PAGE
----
As Roger Federer and Rafael Nadal won match after match at the Australian Open, making their unlikely way through opposite sides of the draw, tennis fans couldn't help but look ahead.
Could the two old rivals, almost six years on from their last meeting in a Grand Slam final, possibly meet for one more match for the ages in Melbourne?
Federer and Nadal each had to survive epic five-set matches in the semifinals, but they did not disappoint. And now, the dream final tennis fans had hoped for when favorites Andy Murray and Novak Djokovic were upset in the first week is going to happen Sunday night in Rod Laver Arena.
What's at stake is bigger than just Federer-Nadal XXXV, or even the Australian Open title. There's also history to play for: If Federer wins, he'll add an 18th Grand Slam trophy to his career record total, putting distance between himself and his rivals. If Nadal wins his 15th, he'll pass Pete Sampras for sole possession of second place on the all-time list, and pull tantalizingly close to Federer's 17.
''The historical context of that match, whether it becomes 17-15 with the French Open next, or 18-14, that's such a big difference in the historical march for both those guys,'' former U.S. Open champion Andy Roddick told The Associated Press in Melbourne this week.
''That might be, as far as history goes, the biggest match ever in Australian Open history and maybe Grand Slam history. What's at stake there is beyond what pretty much any player can comprehend.''
The magnitude of the moment is not lost on the players themselves.
''Rafa's definitely presented me with the biggest challenge in the game,'' Federer said after his semifinal win over U.S. Open champion Stan Wawrinka. ''I'm happy we've had some epic, epic battles over the years, and of course, it would be unreal to play here.''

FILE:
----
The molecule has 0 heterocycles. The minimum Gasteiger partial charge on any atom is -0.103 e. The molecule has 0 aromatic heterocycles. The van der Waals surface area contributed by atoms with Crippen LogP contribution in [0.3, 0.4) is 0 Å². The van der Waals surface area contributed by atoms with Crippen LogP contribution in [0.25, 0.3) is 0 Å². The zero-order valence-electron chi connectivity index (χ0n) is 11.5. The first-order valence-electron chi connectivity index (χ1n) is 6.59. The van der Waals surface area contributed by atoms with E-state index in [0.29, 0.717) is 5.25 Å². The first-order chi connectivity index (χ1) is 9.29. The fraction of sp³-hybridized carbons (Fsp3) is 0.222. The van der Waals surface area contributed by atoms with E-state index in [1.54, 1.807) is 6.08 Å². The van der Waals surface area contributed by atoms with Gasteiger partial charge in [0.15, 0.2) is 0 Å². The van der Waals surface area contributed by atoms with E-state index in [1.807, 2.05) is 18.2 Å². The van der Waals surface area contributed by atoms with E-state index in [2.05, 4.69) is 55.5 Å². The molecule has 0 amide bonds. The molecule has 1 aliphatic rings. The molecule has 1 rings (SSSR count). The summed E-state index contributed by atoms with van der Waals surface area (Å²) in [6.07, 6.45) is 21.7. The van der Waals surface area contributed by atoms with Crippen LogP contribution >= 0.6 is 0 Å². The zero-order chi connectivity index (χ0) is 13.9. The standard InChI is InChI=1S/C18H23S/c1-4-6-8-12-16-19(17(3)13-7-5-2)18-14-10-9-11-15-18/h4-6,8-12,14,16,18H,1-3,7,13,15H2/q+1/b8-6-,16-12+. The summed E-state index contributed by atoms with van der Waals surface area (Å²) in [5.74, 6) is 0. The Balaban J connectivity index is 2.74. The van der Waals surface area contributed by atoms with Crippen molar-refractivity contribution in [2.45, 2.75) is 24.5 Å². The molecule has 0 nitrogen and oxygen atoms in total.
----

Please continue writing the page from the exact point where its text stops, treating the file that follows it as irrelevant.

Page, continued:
Nadal said neither player could have imagined making the final of the year's first Grand Slam after coming back from their respective injuries in 2016 - Federer, his knee; Nadal, his wrist. Both men took time off last season and had difficult draws in Melbourne because of their lower rankings.
''For me, it's a privilege,'' Nadal said. ''It's a very, very special thing, I think, for both of us to be in the final of a major again, have another chance to compete against each other after a couple of years having some problems.''
Nadal has dominated Federer in their head-to-head match-ups - he has a 23-11 record overall and has won nine of their 11 matches in Grand Slams.
But Federer likes his chances on the hard courts at the Australian Open this year - he believes they are playing faster than in years past, which suits his game better than Nadal's.
Federer should also be fresher for the final, having spent far less time on court than Nadal during the tournament (13 hours, 40 minutes vs. 19 hours) and having an extra day to rest in between the semifinal and final. Both men have survived two five-setters, but Nadal's were far longer and more draining.
Federer may also have the edge confidence-wise. Nadal's results have dipped dramatically in recent years and he's struggled to play well against the top players. He hasn't been past the quarterfinals of a Grand Slam since the 2014 French Open, also the last major he won.
Nadal, though, remains one of the fittest players in the game and is certainly hungry for major success again after years of disappointing losses.
Whoever wins, the match is sure to be memorable. A massive crowd is likely at Melbourne Park, as well, after organizers decided to open the 7,500-seat Margaret Court Arena for fans to watch the match on a giant screen.
''I just know that two of the greatest players of tennis are going to square off on Sunday,'' Grigor Dimitrov said after his nearly five-hour loss to Nadal in the semifinals. ''And it's going to be (an) amazing match.''
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